The parents of a "beaver" toddler who chomps through doormats and CDs have been forced to remove loads of household items from their living room for fear she will eat them.
Little Ruby Smith, from Bedford, has an ultra-rare neurological disorder that causes epilepsy, paralysis and pizza – a condition that sees her eating non-food items.
Mum Claire Parsons has had to ban Ruby from going into the garden or kitchen on her own, because she was known to eat gravel, grass and cat food if left alone.
She even had a go on her cot, which has gnawing marks on the wood.
Now, Claire, 44, has been forced to crowdfund for a special needs bed that includes "plastic teeth covering" so that her "special little girl" does not eat it.
"She's always got something in her mouth – even the cat! She's like a little beaver," said Claire.
"If she can get her hands on it she will eat it.
"The wooden bar [of her cot] has been chewed down for a few months. I have to be careful what I cover it with so she can not chew that either.
"There's nothing in our living room for her to get hold of – no books, no DVDs, nothing she could rip up and chew."
Ruby has alternating hemiplegia of childhood (AHC) – an ultra-rare neurological condition that causes epilepsy, paralysis, low muscle tone, cerebral palsy and uncontrollable body movements.
Symptoms of pizza
Pica is an eating disorder that involves eating items that are not actually food.
There are no laboratory tests for the condition yet.
Symptoms can include:
- persistent eating (for over a month) of substances that are not food and do not provide nutritional value
- items eaten tend to vary with age and availability. They may include paper, soap, cloth, hair, string, wool, soil, chalk, talcum powder, paint, gum, metal, pebbles, charcoal, ash, clay, starch or ice
- the eating of these substances must be developmentally inappropriate (i.e. babies tend to put stuff in their mouths but a five-year-old should have grown out of that habit)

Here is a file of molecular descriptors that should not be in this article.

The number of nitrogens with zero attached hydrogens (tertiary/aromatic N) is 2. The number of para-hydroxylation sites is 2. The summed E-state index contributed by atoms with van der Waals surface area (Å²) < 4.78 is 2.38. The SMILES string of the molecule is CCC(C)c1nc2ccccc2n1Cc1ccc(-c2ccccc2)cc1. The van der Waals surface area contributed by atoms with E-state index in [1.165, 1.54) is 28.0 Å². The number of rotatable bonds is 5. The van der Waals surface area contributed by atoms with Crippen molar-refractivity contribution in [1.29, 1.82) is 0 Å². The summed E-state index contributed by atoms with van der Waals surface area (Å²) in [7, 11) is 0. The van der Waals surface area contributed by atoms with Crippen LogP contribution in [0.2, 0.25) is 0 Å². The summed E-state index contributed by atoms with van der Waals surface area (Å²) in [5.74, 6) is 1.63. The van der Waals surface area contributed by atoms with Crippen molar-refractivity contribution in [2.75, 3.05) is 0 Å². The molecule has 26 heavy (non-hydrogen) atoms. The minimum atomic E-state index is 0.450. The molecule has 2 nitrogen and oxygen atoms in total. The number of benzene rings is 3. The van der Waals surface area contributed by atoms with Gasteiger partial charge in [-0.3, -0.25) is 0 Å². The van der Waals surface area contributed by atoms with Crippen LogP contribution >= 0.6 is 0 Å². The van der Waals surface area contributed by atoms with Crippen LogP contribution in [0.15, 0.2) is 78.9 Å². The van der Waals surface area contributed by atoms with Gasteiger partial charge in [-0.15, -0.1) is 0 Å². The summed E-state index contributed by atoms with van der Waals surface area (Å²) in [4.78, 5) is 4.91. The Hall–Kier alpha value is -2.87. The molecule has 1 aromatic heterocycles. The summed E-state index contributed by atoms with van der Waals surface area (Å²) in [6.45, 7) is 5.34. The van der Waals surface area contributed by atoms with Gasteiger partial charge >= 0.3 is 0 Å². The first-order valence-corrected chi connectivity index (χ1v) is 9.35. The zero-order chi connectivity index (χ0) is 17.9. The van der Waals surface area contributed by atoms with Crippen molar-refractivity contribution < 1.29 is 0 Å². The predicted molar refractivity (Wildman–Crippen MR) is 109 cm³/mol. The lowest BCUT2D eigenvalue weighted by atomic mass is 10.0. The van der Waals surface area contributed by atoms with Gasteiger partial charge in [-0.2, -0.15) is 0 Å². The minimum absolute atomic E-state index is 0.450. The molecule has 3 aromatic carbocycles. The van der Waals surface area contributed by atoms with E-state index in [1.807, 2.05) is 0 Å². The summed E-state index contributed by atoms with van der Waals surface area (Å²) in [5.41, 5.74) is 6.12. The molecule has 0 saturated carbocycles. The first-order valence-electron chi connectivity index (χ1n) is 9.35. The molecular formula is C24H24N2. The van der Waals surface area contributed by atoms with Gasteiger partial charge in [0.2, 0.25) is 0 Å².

Pica often occurs along with other mental health problems and learning difficulties.
It can affect children, teens and adults.
Pica is also listed as a common symptom of AHC, and it causes the sufferers to eat non-food items like hair, dirt or foam.
The brave little girl was first diagnosed with AHC in 2016 after repeated visits to the Bedford Hospital for genetic testing.
She started having seizures at just five days old, and would be rushed to the hospital "three or four times a week".
Now four-year-old, Ruby has a mental age of about 10 months.
Like a baby, she chews and licks things rather than using her other senses.
"(Pica) can be very dangerous. Children with her condition are prone to choking due to paralysis and low muscle tone," her mum continued.
"Paper is one of its favorites – like on video games cases. So we do not keep those anymore or CD cases.
"She has tried to eat grass and gravel in the past.
"We had one of the furry doormats too and she choked – she took a big chunk out of it. Her dad, Sam, saved her life – I was about to ring an ambulance."
The bed, which needs to be made by a specialist firm, costs £ 1,500 and will be made from plastic-covered wood.
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"This bed will be a safe place for her. It's just a part of who she is," Claire said.
"We need to keep her safe from choking because that's what's most important."
You donate it to Ruby's bed, visit her JustGiving page.
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